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Easter Sunday

In the darkness before dawn a woman is weeping. The darkness underlines the woman’s desolation. A man she loves deeply has just been brutally killed. Worse still, it seems that His tomb has been violated and His body taken. Her despair, fear and disorientation are overwhelming. The bottom has dropped out of her world. In this darkness, Mary returns to the tomb, she goes back to the place of death. As she bends low into the grave, the sun begins to rise.

Of the four Gospel writers, it is only John who uses the word ‘garden’ when describing the place where Jesus was betrayed and the place where He was buried. The garden theme is continued when Mary mistakes Jesus for the gardener. The use of this word takes us back to the paradise garden of Eden, and to the beginning of things, which is exactly where St. John begins his Gospel. But the garden has been spoilt by mistrust and betrayal. Then, here, with the early morning risen presence of betrayed and crucified Love, it is as if the garden of burial has become a new Paradise, a new creation, redeemed by the love sacrifice of Christ.

The encounter in the garden between Jesus and Mary Magdalene has become so familiar that it’s easy to miss the most astonishing things about it. For the risen Jesus to have made Himself known first, not to the eleven remaining men who made up His close band of disciples, not even to Peter, perhaps the disciple closest to Him, but to a woman, is striking in itself. But there is something even more astonishing – once Mary has recognised Jesus, He asks her to ‘go to my brothers’ with a message. She is sent out of the garden carrying the news that Jesus is ascending to His Father and our Father, to His God and our God. It is to Mary Magdalene that the resurrection Gospel is entrusted. It is a woman’s voice that makes that first proclamation, after which nothing will ever be the same again. She who, in first century Jewish life, would not have been expected to have any voice beyond her home and family. She, Mary, is the apostle to the apostles, the one who is sent out by Jesus, to tell them the news of His resurrection life.

She can hardly believe it. In the garden that day, when Mary meets Jesus. there is an incredulity that is captured in that famous painting by Titian, ‘Noli me tangere’, ‘Do not touch me’. ‘Rabbouni’, she cries, in that first moment of recognition. But Jesus immediately pulls back. ‘Do not hold on to me’, He says.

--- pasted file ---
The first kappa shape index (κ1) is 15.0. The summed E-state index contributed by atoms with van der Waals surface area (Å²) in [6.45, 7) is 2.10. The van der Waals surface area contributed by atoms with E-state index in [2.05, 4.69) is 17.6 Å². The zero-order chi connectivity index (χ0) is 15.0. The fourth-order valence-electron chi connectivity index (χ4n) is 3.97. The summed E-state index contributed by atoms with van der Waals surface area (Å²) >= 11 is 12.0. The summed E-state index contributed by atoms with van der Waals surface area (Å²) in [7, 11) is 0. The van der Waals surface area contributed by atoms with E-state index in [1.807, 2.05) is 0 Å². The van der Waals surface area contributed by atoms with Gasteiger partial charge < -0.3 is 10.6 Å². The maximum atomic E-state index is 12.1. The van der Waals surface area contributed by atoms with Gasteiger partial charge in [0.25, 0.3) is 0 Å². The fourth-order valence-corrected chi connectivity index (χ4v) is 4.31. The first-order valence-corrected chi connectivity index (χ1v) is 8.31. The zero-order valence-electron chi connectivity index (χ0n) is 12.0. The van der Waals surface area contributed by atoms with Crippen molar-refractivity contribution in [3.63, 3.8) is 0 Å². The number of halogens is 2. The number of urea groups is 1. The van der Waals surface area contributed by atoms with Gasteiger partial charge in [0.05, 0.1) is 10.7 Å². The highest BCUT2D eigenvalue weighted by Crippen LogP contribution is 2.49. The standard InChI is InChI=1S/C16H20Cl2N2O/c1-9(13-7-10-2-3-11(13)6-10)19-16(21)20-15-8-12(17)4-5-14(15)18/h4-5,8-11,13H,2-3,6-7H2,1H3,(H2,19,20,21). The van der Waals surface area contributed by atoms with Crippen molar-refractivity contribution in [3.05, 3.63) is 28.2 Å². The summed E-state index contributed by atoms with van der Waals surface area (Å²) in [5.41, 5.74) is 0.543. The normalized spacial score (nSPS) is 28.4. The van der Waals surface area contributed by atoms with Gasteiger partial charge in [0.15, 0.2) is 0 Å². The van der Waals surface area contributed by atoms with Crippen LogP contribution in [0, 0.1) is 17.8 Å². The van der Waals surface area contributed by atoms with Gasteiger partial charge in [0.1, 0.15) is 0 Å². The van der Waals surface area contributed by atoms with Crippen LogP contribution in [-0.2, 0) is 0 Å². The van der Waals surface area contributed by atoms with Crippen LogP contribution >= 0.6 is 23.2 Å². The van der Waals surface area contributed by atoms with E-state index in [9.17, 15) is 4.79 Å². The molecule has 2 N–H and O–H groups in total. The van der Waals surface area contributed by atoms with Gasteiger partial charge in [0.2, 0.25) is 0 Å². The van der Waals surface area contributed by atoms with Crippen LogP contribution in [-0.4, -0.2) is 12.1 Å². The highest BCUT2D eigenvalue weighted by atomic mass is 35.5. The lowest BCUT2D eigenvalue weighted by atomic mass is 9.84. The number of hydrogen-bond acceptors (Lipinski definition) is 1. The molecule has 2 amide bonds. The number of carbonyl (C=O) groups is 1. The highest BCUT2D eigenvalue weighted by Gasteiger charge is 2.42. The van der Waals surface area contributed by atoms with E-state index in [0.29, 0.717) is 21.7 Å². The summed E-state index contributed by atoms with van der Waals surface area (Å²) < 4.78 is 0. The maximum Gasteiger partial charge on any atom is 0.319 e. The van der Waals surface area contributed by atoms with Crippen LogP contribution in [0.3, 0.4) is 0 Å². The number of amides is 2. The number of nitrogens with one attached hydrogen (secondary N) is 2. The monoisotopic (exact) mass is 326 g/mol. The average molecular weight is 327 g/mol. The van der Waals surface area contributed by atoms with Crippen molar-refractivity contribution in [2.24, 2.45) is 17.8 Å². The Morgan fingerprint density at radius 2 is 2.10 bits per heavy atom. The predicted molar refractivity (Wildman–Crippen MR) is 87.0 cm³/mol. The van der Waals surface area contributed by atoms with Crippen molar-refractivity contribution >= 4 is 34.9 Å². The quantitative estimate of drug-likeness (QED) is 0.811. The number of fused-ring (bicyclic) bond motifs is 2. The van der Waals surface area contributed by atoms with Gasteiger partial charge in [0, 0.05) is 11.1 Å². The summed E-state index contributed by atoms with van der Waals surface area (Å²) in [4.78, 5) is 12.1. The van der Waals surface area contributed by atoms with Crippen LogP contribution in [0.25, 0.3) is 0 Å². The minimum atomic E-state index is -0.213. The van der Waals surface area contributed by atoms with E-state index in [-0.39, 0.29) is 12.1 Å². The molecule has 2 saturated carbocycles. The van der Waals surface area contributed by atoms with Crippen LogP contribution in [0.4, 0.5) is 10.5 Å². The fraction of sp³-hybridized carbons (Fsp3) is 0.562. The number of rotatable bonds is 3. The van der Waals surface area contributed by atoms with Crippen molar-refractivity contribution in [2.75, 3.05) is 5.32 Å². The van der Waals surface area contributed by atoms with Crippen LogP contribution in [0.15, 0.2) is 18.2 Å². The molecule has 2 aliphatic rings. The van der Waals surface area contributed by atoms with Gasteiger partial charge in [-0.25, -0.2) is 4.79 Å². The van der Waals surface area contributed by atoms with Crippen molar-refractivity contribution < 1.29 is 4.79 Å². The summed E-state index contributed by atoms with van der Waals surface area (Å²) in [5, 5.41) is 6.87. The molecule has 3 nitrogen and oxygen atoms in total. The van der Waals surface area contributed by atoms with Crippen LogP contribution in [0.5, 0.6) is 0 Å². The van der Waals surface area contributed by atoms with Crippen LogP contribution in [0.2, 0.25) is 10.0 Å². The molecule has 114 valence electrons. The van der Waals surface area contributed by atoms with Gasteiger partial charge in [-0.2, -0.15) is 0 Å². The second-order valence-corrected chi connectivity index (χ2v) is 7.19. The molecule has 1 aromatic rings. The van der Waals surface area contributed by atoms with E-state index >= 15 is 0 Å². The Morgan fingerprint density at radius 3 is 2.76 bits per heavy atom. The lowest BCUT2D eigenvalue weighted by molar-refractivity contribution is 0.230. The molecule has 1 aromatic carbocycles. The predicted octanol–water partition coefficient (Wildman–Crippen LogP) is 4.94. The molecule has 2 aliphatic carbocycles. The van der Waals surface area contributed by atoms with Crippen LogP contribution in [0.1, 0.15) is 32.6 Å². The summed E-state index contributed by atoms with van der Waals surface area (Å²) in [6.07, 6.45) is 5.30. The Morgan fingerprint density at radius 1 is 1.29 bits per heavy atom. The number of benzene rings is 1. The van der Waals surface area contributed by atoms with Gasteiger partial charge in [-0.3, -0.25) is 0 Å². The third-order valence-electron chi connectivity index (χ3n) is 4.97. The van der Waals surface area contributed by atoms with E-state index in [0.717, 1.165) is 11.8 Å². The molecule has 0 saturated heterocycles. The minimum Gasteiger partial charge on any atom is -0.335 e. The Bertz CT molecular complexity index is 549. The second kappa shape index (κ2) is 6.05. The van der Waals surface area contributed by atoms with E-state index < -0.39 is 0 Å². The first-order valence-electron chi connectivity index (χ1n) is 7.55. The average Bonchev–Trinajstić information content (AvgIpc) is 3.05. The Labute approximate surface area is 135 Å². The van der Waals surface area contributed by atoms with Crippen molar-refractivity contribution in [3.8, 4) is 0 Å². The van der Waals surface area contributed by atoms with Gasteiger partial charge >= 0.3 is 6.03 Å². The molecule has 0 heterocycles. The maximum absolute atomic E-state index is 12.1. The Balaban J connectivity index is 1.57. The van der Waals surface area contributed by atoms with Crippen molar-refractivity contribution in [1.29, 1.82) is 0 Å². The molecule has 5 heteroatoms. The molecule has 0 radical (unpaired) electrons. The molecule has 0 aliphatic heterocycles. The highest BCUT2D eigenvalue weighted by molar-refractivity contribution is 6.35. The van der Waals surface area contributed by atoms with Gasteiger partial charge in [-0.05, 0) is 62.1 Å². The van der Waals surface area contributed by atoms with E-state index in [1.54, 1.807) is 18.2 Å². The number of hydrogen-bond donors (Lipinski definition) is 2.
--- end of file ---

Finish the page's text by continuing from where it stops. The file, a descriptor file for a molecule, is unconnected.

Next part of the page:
Harry Williams begins his book, ‘True Resurrection’, by bemoaning the fact that resurrection has invariably been seen as in the past, belonging to another place and time, or as in the future, as an event that will happen to us after our own death. He makes a plea for resurrection to have its impact on the present. He does his best to re-root resurrection in the here and now. This is what he says –

Resurrection as a present miracle does not deliver us from the turmoil and fragmentedness of being human. The miracle is to be found precisely within the daily routine of our lives. Resurrection occurs to us as we are, and its coming is generally quiet and unobtrusive: we may hardly be aware of its creative power. It is often only later that we realise that in some way or other we have been raised to the newness of life.

Williams goes on to offer several examples of deadness, in creative or artistic powers, in relationships, in lives affected by depression or pain or loss, and of how the miracle of resurrection can be seen as people move through and beyond the dryness and darkness and emptiness into something new and vibrant and creative.

So, where can we see resurrection today? When and where do we see the risen life of Christ at work? I’ll give you an example of where I’ve seen it, and you will be able to think of your own examples. When I was a newly ordained curate, Neil Spencer, my training incumbent, died - it was a very dark and difficult time. In fact it was one of those times when you think things can’t get any worse, and then they just do. Just before Neil’s funeral was due to start, one of our parishioners went into cardiac arrest on the church steps and the funeral cortege waited at the top of the road whilst paramedics tried several times before they managed to revive him. I spent the next few weeks in a blur of hospital visiting, and trying to carry on with the life and work of the benefice as best I could. A short while later a woman I hardly knew stopped me in the village and handed me the most beautiful bunch of tulips. Spring was on its way, but I had barely noticed it. Suddenly, in that moment I could see the risen Christ at work, bringing healing and new life, and it made me realise why I do what I do and believe what I believe.

The resurrection is about embracing new life now. Jesus can be truly encountered in the present, through prayer, through Scripture, through the lives, the love, the acts of kindness and the witness of those around us and those who have gone before us, through the created world, and through the broken bread and wine outpoured, the Body and Blood of Christ in the Eucharist. These things are real and can be experienced. If you look closely you can see lives transformed by them. And, perhaps above all, Jesus waits for us in the future too, with the promise of eternal life and eternal joy. Life and joy that will never, ever end. There is no promise better than that. And He calls us to seek Him afresh now, in every generation and in every situation, because He is, quite simply, alive.

Painting by Titian
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